BY C. O. N.
From fair Mount Ida's western slope,
I've gazed with rapture and with hope,
While 'cross the valley's wide expanse
The billowy shadows play and prance;
The noble Hudson seaward flows,
Yet I see nothing but my Rose.
Fair maidens, lithe of limb and arm,
At tennis play, with wond'rous charm;
The summer sun beams from above,
While they shout gayly "Deuce" and "Love."
Still I, on sidelines, lie and doze,
Seeing nothing but my Rose.
The children, in the sand and swings,
Like fairies seem, tho' minus wings;
Their Spring of Life is near overflowing,
They care not how the wind is blowing.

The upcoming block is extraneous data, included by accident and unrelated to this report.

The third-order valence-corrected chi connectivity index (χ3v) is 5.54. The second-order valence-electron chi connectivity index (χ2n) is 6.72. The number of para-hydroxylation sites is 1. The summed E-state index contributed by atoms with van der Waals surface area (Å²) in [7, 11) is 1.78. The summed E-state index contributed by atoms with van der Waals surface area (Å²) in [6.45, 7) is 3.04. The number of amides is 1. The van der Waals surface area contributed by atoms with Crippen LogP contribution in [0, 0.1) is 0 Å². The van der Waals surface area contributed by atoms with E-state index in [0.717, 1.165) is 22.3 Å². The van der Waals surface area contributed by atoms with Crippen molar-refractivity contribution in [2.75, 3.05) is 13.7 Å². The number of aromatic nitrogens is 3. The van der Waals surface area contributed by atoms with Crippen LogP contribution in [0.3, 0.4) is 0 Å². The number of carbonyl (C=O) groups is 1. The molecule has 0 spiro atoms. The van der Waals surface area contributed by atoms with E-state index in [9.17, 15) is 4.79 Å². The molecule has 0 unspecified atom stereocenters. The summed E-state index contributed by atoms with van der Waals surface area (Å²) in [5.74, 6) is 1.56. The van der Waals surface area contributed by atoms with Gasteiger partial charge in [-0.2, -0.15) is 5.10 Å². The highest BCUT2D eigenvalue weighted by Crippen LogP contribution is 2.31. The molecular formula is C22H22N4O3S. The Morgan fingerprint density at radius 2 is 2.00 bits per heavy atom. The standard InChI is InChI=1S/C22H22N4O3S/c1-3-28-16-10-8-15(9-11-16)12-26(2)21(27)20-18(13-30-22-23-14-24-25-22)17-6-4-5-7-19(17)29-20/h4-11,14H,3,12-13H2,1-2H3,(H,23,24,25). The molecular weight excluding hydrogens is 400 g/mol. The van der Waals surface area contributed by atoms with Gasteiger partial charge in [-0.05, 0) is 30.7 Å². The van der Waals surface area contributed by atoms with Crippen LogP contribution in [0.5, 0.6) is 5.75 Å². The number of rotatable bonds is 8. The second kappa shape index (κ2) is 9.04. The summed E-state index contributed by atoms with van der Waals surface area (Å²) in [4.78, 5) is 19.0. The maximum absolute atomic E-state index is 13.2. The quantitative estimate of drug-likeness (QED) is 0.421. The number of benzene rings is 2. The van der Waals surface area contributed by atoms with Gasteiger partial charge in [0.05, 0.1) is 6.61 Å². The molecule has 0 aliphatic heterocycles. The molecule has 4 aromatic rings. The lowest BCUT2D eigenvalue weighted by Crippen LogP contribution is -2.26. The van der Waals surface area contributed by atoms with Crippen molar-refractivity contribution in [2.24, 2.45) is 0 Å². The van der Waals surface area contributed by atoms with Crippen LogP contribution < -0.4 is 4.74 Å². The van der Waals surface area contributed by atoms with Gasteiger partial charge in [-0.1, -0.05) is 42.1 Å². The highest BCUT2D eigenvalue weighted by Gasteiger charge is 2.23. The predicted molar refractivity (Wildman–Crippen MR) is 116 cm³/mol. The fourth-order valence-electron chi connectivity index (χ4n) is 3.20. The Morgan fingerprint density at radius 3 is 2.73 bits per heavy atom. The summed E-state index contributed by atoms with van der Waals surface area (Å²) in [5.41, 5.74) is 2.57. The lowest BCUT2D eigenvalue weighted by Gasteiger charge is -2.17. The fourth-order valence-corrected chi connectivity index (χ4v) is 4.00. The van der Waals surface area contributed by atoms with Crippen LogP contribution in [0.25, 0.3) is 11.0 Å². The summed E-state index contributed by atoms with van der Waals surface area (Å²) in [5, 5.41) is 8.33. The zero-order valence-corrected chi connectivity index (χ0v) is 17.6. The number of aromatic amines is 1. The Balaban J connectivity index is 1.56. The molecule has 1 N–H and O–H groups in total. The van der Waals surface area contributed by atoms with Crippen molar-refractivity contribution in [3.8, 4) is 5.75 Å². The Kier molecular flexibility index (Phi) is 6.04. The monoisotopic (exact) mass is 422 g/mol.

Their shouts disturb not my repose,
For I see nothing by my Rose.
She is a picture past compare,
With wide-brimm'd hat and waving hair;
Her racket poised to serve the ball,
Her graceful figure, slender, tall.
Enraptured, 'thralled, my eyes I close
And still see nothing but my Rose.
Fatigued, she seeks a shady nook,
Where, quiet, she can read her book.
Her dropping lashes kiss her cheeks,
Her voice is music when she speaks;
And when she smiled each flower let glows—
They, too, see nothing but my Rose.
Ah! would that no one else were near,
I'd gladly, fondly, call her "Dear."
Alas! our fondest hopes are vain—
Just at that moment down came rain,
And, trembling, like one partly froze,
I then see—nothing of my Rose.
Troy Times. September 3, 1912: 9 col 1.